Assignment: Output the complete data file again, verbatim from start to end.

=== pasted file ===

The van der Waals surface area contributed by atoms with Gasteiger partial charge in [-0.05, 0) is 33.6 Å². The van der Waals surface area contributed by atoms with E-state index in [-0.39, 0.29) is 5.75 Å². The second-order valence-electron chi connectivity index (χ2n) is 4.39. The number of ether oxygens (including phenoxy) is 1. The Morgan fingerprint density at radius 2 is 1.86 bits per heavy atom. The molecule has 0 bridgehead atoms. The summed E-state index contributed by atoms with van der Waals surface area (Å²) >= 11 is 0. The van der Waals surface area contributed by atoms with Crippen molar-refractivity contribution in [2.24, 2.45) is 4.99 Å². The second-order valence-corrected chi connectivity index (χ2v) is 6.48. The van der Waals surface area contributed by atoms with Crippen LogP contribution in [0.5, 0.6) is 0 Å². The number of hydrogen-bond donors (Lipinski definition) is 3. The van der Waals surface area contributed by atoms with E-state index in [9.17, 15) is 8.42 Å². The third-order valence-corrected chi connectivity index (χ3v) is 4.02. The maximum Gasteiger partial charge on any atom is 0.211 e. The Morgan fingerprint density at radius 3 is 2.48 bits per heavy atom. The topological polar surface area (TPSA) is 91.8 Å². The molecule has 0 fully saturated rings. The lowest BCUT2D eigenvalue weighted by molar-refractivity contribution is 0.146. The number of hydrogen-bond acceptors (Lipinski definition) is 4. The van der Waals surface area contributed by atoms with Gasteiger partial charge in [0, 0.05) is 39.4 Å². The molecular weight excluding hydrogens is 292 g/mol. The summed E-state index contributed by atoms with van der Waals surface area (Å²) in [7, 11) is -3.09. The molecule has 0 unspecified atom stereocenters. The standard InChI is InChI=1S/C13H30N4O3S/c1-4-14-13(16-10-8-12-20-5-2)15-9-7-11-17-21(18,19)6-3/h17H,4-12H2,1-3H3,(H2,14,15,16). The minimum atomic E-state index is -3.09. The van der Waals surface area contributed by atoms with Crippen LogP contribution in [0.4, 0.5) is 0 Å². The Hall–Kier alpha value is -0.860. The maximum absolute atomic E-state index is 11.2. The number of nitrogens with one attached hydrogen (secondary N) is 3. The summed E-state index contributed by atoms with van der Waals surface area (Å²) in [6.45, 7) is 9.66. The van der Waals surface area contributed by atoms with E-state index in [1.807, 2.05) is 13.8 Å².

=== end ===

The van der Waals surface area contributed by atoms with Gasteiger partial charge in [-0.05, 0) is 33.6 Å². The van der Waals surface area contributed by atoms with E-state index in [-0.39, 0.29) is 5.75 Å². The second-order valence-electron chi connectivity index (χ2n) is 4.39. The number of ether oxygens (including phenoxy) is 1. The Morgan fingerprint density at radius 2 is 1.86 bits per heavy atom. The molecule has 0 bridgehead atoms. The summed E-state index contributed by atoms with van der Waals surface area (Å²) >= 11 is 0. The van der Waals surface area contributed by atoms with Crippen molar-refractivity contribution in [2.24, 2.45) is 4.99 Å². The second-order valence-corrected chi connectivity index (χ2v) is 6.48. The van der Waals surface area contributed by atoms with Crippen LogP contribution in [0.5, 0.6) is 0 Å². The number of hydrogen-bond donors (Lipinski definition) is 3. The van der Waals surface area contributed by atoms with E-state index in [9.17, 15) is 8.42 Å². The third-order valence-corrected chi connectivity index (χ3v) is 4.02. The maximum Gasteiger partial charge on any atom is 0.211 e. The Morgan fingerprint density at radius 3 is 2.48 bits per heavy atom. The topological polar surface area (TPSA) is 91.8 Å². The molecule has 0 fully saturated rings. The lowest BCUT2D eigenvalue weighted by molar-refractivity contribution is 0.146. The number of hydrogen-bond acceptors (Lipinski definition) is 4. The van der Waals surface area contributed by atoms with Gasteiger partial charge in [0, 0.05) is 39.4 Å². The molecular weight excluding hydrogens is 292 g/mol. The summed E-state index contributed by atoms with van der Waals surface area (Å²) in [7, 11) is -3.09. The molecule has 0 unspecified atom stereocenters. The standard InChI is InChI=1S/C13H30N4O3S/c1-4-14-13(16-10-8-12-20-5-2)15-9-7-11-17-21(18,19)6-3/h17H,4-12H2,1-3H3,(H2,14,15,16). The minimum atomic E-state index is -3.09. The van der Waals surface area contributed by atoms with Crippen LogP contribution in [0.4, 0.5) is 0 Å². The Hall–Kier alpha value is -0.860. The maximum absolute atomic E-state index is 11.2. The number of nitrogens with one attached hydrogen (secondary N) is 3. The summed E-state index contributed by atoms with van der Waals surface area (Å²) in [6.45, 7) is 9.66. The van der Waals surface area contributed by atoms with E-state index in [1.807, 2.05) is 13.8 Å².